93% of US ATMs Never Found a Skimming Device
The National ATM Council, Inc. (“NAC”), a not-for-profit national ATM trade association representing America’s IAD’s, announced today that the results of its industry-wide U.S. Retail ATM Skimming Survey.
The survey results show ninety-three percent (93%) of the companies operating ATMs at retail locations throughout the U.S. have never experienced a credit card “skimming” incident at their ATMs. Of the ATM operators responding to the survey, over half have been in the ATM business for ten or more years and inspect their ATMs at least once per week. The survey includes a broad representation of the U.S. independent ATM industry – with respondents ranging in size from 1 to over 5,000 ATMs in their operations.
“These skimming device survey results confirm that retail ATMs are secure and the incidence of card data theft is extremely low,” said Bruce Renard, NAC Executive Director. “At the same time, we recognize from prior experiences in other countries that we are likely to see a rise in card fraud and skimming in the near term, with the implementation of EMV in the U.S.”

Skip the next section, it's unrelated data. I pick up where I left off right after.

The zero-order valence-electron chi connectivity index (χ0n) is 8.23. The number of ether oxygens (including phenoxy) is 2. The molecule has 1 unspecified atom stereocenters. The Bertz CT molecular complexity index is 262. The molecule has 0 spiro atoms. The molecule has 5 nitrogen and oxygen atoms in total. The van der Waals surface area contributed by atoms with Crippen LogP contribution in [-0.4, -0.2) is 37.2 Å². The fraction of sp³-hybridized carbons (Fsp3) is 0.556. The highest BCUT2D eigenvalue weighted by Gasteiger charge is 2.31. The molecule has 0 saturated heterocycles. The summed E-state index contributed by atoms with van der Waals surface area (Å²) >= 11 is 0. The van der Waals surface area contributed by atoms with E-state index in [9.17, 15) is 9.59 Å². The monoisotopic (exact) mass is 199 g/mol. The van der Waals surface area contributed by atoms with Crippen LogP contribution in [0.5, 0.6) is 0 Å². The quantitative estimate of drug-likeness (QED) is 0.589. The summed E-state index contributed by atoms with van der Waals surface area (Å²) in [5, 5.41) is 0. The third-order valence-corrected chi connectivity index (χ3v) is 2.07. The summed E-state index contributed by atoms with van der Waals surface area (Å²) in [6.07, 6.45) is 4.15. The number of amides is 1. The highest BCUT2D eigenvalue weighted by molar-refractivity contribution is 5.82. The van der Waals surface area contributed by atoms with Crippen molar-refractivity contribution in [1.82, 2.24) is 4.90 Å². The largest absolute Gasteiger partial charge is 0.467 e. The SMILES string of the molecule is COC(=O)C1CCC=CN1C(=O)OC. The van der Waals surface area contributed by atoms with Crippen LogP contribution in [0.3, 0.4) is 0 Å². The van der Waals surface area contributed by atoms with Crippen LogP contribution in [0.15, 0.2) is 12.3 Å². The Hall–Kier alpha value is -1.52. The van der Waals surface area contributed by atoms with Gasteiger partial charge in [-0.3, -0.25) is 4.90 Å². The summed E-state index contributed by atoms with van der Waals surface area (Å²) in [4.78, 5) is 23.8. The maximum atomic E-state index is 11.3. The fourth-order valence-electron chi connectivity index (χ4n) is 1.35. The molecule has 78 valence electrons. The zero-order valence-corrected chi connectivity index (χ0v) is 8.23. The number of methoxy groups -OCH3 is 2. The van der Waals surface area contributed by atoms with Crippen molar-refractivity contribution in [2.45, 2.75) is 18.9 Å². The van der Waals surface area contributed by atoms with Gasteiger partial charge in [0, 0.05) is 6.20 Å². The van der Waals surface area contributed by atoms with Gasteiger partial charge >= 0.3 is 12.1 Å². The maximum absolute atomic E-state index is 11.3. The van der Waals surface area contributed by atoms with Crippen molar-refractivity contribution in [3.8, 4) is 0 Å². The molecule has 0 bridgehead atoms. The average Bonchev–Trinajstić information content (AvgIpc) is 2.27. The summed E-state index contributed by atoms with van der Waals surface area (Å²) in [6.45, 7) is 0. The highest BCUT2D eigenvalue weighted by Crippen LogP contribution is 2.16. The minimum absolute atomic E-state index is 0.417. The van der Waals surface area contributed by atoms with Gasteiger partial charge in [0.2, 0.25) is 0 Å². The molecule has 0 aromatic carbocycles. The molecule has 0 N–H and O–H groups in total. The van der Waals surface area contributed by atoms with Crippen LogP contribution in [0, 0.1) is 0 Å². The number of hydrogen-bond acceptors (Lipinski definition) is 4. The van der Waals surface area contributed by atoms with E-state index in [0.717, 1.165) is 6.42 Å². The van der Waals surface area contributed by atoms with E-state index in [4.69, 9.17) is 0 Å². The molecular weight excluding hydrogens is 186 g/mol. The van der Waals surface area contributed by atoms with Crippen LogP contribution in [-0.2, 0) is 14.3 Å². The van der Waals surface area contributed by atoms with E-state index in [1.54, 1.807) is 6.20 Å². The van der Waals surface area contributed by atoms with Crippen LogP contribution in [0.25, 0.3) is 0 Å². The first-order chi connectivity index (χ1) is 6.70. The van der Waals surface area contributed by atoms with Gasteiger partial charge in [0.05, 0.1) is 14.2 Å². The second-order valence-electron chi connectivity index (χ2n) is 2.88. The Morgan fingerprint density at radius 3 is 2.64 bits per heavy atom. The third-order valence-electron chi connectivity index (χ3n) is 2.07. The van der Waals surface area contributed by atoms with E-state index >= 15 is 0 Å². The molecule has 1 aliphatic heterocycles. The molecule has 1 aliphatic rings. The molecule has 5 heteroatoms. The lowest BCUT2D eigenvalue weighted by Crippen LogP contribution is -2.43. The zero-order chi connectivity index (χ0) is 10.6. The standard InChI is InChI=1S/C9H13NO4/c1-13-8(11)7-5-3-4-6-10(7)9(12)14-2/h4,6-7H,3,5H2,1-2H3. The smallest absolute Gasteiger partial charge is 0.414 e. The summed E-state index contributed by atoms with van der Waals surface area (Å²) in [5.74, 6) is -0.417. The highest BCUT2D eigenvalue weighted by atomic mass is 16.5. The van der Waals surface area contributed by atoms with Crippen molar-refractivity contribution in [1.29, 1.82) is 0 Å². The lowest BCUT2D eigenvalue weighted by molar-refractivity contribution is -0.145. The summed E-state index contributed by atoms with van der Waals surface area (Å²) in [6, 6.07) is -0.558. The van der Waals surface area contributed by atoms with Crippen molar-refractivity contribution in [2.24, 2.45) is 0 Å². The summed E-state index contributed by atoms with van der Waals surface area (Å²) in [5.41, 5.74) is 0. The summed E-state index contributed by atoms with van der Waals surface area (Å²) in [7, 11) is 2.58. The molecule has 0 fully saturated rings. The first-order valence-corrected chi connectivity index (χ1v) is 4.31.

NAC is continuing its work with the retail ATM sector in helping raise awareness and promoting detection and deterrence of skimming devices among the industry and consumers. These initiatives include our skimming survey, issuance of industry alerts and ongoing development of anti-skimming device guidelines for retailers. The top three countries reporting losses from ATM skimming remain the U.S., Indonesia, and the Philippines according to the European ATM Security Team (EAST) fraud update in the first quarter of 2016.
EAST said ATM skimming devices were reported in 20 countries attending its meeting in February. The data for EAST’s “European Fraud Update for 2016” is primarily from updates by representatives of 19 countries in the Single Euro Payments Area and four countries outside that area. The use of “throat inlay ATM skimming devices” appears to be on the rise, the group said. Three countries reported ATM skimming attacks employing throat inlay devices, which are placed inside the card reader throat in front of the shutter.
No ATM Skimming devices have ever been found or reported on any ATM deployed by ATMDepot said CEO, Noah Wieder.